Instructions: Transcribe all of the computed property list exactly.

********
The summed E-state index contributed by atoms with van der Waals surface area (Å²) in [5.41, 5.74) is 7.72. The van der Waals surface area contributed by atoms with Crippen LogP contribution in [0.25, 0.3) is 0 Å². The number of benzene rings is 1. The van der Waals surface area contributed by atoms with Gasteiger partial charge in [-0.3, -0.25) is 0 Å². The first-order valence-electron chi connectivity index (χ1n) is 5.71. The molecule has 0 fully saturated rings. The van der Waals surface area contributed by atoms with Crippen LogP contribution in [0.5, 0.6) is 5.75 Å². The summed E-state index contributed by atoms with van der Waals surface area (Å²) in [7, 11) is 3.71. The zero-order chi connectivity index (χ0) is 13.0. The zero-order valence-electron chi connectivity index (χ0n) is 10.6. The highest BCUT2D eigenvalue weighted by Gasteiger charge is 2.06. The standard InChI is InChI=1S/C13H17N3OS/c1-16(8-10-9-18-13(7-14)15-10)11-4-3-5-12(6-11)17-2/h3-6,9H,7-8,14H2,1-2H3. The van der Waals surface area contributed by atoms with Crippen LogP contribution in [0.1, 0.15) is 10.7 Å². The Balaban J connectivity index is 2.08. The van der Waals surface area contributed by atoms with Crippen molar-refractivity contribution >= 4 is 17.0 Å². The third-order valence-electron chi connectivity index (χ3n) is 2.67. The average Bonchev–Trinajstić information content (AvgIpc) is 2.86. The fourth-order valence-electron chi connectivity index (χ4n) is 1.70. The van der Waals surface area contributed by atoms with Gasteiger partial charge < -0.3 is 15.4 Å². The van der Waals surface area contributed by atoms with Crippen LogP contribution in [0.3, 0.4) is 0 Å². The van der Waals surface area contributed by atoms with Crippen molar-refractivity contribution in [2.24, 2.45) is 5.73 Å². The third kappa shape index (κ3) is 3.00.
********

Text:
The summed E-state index contributed by atoms with van der Waals surface area (Å²) in [5.41, 5.74) is 7.72. The van der Waals surface area contributed by atoms with Crippen LogP contribution in [0.25, 0.3) is 0 Å². The number of benzene rings is 1. The van der Waals surface area contributed by atoms with Gasteiger partial charge in [-0.3, -0.25) is 0 Å². The first-order valence-electron chi connectivity index (χ1n) is 5.71. The molecule has 0 fully saturated rings. The van der Waals surface area contributed by atoms with Crippen LogP contribution in [0.5, 0.6) is 5.75 Å². The summed E-state index contributed by atoms with van der Waals surface area (Å²) in [7, 11) is 3.71. The zero-order chi connectivity index (χ0) is 13.0. The zero-order valence-electron chi connectivity index (χ0n) is 10.6. The highest BCUT2D eigenvalue weighted by Gasteiger charge is 2.06. The standard InChI is InChI=1S/C13H17N3OS/c1-16(8-10-9-18-13(7-14)15-10)11-4-3-5-12(6-11)17-2/h3-6,9H,7-8,14H2,1-2H3. The van der Waals surface area contributed by atoms with Crippen LogP contribution in [0.1, 0.15) is 10.7 Å². The Balaban J connectivity index is 2.08. The van der Waals surface area contributed by atoms with Crippen molar-refractivity contribution >= 4 is 17.0 Å². The third-order valence-electron chi connectivity index (χ3n) is 2.67. The average Bonchev–Trinajstić information content (AvgIpc) is 2.86. The fourth-order valence-electron chi connectivity index (χ4n) is 1.70. The van der Waals surface area contributed by atoms with Gasteiger partial charge < -0.3 is 15.4 Å². The van der Waals surface area contributed by atoms with Crippen LogP contribution in [0.3, 0.4) is 0 Å². The van der Waals surface area contributed by atoms with Crippen molar-refractivity contribution in [2.24, 2.45) is 5.73 Å². The third kappa shape index (κ3) is 3.00.